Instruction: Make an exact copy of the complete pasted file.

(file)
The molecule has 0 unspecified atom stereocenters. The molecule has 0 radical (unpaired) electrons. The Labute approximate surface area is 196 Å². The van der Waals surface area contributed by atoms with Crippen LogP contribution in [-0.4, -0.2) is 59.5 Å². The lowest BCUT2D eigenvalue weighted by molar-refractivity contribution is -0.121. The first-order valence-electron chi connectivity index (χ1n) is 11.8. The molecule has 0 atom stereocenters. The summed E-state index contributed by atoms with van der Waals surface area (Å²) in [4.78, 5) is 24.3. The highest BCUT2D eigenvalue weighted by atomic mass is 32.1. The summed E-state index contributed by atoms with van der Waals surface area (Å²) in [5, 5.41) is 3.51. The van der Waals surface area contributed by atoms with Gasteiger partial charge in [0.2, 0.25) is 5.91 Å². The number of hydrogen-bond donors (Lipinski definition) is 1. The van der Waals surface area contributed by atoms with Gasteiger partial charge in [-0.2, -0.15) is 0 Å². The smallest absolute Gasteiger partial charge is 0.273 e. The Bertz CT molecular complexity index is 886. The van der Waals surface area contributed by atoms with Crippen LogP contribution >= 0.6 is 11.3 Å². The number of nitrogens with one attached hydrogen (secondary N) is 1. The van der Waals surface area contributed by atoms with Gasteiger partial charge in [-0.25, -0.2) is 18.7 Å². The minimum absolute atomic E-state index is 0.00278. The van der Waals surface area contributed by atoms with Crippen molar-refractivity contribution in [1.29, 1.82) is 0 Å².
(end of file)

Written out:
The molecule has 0 unspecified atom stereocenters. The molecule has 0 radical (unpaired) electrons. The Labute approximate surface area is 196 Å². The van der Waals surface area contributed by atoms with Crippen LogP contribution in [-0.4, -0.2) is 59.5 Å². The lowest BCUT2D eigenvalue weighted by molar-refractivity contribution is -0.121. The first-order valence-electron chi connectivity index (χ1n) is 11.8. The molecule has 0 atom stereocenters. The summed E-state index contributed by atoms with van der Waals surface area (Å²) in [4.78, 5) is 24.3. The highest BCUT2D eigenvalue weighted by atomic mass is 32.1. The summed E-state index contributed by atoms with van der Waals surface area (Å²) in [5, 5.41) is 3.51. The van der Waals surface area contributed by atoms with Gasteiger partial charge in [0.2, 0.25) is 5.91 Å². The number of hydrogen-bond donors (Lipinski definition) is 1. The van der Waals surface area contributed by atoms with Gasteiger partial charge in [-0.2, -0.15) is 0 Å². The smallest absolute Gasteiger partial charge is 0.273 e. The Bertz CT molecular complexity index is 886. The van der Waals surface area contributed by atoms with Crippen LogP contribution >= 0.6 is 11.3 Å². The number of nitrogens with one attached hydrogen (secondary N) is 1. The van der Waals surface area contributed by atoms with Gasteiger partial charge in [-0.25, -0.2) is 18.7 Å². The minimum absolute atomic E-state index is 0.00278. The van der Waals surface area contributed by atoms with Crippen molar-refractivity contribution in [1.29, 1.82) is 0 Å².